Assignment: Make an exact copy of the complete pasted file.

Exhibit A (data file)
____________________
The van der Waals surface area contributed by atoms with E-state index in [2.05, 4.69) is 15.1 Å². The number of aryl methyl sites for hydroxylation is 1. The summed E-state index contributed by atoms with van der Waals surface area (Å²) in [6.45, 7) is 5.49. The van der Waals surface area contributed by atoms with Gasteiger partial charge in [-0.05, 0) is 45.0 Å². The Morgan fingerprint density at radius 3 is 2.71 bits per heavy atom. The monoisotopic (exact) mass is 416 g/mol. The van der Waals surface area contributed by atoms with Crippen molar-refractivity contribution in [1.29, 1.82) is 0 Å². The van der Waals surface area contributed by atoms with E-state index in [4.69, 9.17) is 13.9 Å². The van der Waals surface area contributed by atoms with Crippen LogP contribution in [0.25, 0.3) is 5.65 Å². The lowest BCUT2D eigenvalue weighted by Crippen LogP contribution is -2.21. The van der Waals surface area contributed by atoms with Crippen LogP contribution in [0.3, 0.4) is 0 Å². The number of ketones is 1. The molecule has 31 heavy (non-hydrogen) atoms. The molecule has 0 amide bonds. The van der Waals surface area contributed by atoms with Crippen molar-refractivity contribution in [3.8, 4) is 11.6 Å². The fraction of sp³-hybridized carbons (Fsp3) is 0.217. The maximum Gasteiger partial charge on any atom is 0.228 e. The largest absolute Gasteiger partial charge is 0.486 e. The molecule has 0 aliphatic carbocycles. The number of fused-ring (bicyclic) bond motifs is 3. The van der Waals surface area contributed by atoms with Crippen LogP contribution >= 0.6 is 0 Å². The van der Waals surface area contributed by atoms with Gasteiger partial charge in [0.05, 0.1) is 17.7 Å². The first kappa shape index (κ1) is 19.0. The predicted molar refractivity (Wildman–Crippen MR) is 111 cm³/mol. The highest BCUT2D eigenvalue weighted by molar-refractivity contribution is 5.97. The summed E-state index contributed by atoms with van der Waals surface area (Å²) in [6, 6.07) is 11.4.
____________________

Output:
The van der Waals surface area contributed by atoms with E-state index in [2.05, 4.69) is 15.1 Å². The number of aryl methyl sites for hydroxylation is 1. The summed E-state index contributed by atoms with van der Waals surface area (Å²) in [6.45, 7) is 5.49. The van der Waals surface area contributed by atoms with Gasteiger partial charge in [-0.05, 0) is 45.0 Å². The Morgan fingerprint density at radius 3 is 2.71 bits per heavy atom. The monoisotopic (exact) mass is 416 g/mol. The van der Waals surface area contributed by atoms with Crippen molar-refractivity contribution in [1.29, 1.82) is 0 Å². The van der Waals surface area contributed by atoms with E-state index in [4.69, 9.17) is 13.9 Å². The van der Waals surface area contributed by atoms with Crippen LogP contribution in [0.25, 0.3) is 5.65 Å². The lowest BCUT2D eigenvalue weighted by Crippen LogP contribution is -2.21. The van der Waals surface area contributed by atoms with Crippen LogP contribution in [0.3, 0.4) is 0 Å². The number of ketones is 1. The molecule has 31 heavy (non-hydrogen) atoms. The molecule has 0 amide bonds. The van der Waals surface area contributed by atoms with Crippen molar-refractivity contribution in [3.8, 4) is 11.6 Å². The fraction of sp³-hybridized carbons (Fsp3) is 0.217. The maximum Gasteiger partial charge on any atom is 0.228 e. The largest absolute Gasteiger partial charge is 0.486 e. The molecule has 0 aliphatic carbocycles. The number of fused-ring (bicyclic) bond motifs is 3. The van der Waals surface area contributed by atoms with Crippen LogP contribution >= 0.6 is 0 Å². The van der Waals surface area contributed by atoms with Gasteiger partial charge in [0.05, 0.1) is 17.7 Å². The first kappa shape index (κ1) is 19.0. The predicted molar refractivity (Wildman–Crippen MR) is 111 cm³/mol. The highest BCUT2D eigenvalue weighted by molar-refractivity contribution is 5.97. The summed E-state index contributed by atoms with van der Waals surface area (Å²) in [6, 6.07) is 11.4.